The ESXi host stops responding and displays a purple diagnostic screen. This problem is typically caused by one of several errors:
• CPU exception
• Driver or module panic message
• Machine check exception
• Hardware fault
• Software defect
The available information for many problems might prove inconclusive. Server hangs, purple screens without disk dumps, or disk failures might leave the server with little information logged about a problem. Although the root cause of this outage might be elusive, we can better prepare for the next time the problem occurs.
We review logs for diagnostic messages that were generated both leading up to the problem and during the occurrence of the problem.
For hardware faults, we run hardware diagnostics.
Faulty CPUs can manifest as unusual behavior, such as abrupt reboots, hangs, or purple screens. Most often, the CPU generates an exception that is trapped by the VMkernel and handled with a purple screen.
Verifying an ESXi Host Failure
We view the ESXi local console at the DCUI to verify the purple diagnostic screen.
The ESXi host fails when the VMkernel enters a condition where it cannot or should not proceed. A VMkernel fault is manifested by a purple screen on the ESXi console.
When recovering from a host failure in a production environment, the main goal is to get our VM running as soon as possible. A vSphere HA cluster can help us recover quickly when one of the hosts in the cluster fails.
Recovering from a Purple Diagnostic Screen Failure
To recover from a purple diagnostic screen failure on an ESXi host:
1. Record the state of the system:
• Take a screenshot or photograph of the purple diagnostic screen.
• Note any relevant environmental issues or conditions.
2. Restart the host:
• If vSphere HA does not restart the VMs, get the VMs up and running on a different host.
• Collect a vm-support log bundle from the affected host.
3. Contact VMware Technical Support:
• If VMware Technical Support determines that the issue is a hardware problem, we must contact our hardware vendor.
When a host stops responding, the entire server becomes unresponsive. We might not be able to determine whether the issue is related to the hardware or software without collecting further data.
If the host is unresponsive and we cannot boot the system properly, the problem might be a corrupt configuration or a hardware fault. In this case, we try to boot from diagnostics or the installer CD, if possible.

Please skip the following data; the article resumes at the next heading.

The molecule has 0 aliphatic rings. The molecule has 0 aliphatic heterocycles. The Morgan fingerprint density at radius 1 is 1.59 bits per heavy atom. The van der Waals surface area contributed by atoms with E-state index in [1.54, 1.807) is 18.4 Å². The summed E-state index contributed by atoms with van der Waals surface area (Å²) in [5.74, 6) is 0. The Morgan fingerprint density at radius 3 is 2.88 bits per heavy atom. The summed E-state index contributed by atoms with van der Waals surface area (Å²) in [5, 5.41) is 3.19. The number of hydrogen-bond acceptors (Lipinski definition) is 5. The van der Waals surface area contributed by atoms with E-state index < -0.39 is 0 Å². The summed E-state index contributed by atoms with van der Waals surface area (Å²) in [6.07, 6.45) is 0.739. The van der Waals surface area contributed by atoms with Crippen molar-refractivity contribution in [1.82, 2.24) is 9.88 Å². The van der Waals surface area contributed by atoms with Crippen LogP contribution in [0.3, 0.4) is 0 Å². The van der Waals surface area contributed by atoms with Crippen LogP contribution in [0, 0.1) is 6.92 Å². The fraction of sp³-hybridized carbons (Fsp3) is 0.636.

If the ESXi host is using encryption, the core dumps must be decrypted before they can be investigated.
ESXi Host Is Unresponsive
An ESXi host stops responding because these events occur:
• The VMkernel is too busy or is deadlocked.
• A hardware lockup occurs.
Verifying ESXi Host Unresponsiveness
To confirm that an ESXi host is not responding, we determine whether we can perform the following tasks on the host:
• Ping the VMkernel network interface.
• Determine whether the vSphere Client responds to queries.
• Monitor network traffic from the ESXi host and its VMs.
If any of these tasks are successful, our ESXi host should be at least minimally operational.
To verify that the host is not responding, we use the ESXi host’s DCUI to display VMkernel messages on the screen (press ALT+F12).
The main goal is to get the VMs back up and running as soon as possible. After they are up and running, we do research and try to determine why the ESXi host locked up. We check the VMkernel log file (/var/log/vmkernel.log) for error messages.
We run the esxtop command to gather performance statistics. The esxtop command shows current performance statistics of the entire ESXi host.
A best practice is to capture the logs, independent of disk or network connectivity, when we are troubleshooting issues. Enabling serial logging sends all VMkernel logs to the serial port in addition to their normal destination.
For more information about backing up an ESXi host, see VMware knowledge base article 2042141
Recovering from an ESXi Host Failure
To recover from an ESXi host failure:
1. Reboot the host.
2. Determine why the host locked up:
• Review system logs from before the outage.
• Set up serial-line logging in case the issue occurs again.
• Review the performance charts.
3. After hardware problems are corrected, reinstall and configure the ESXi host using your most recent backup to ensure that the faulty hardware did not corrupt the disk.
4. Install the latest patches and updates for the ESXi host.
I hope it has been useful to you. See you next!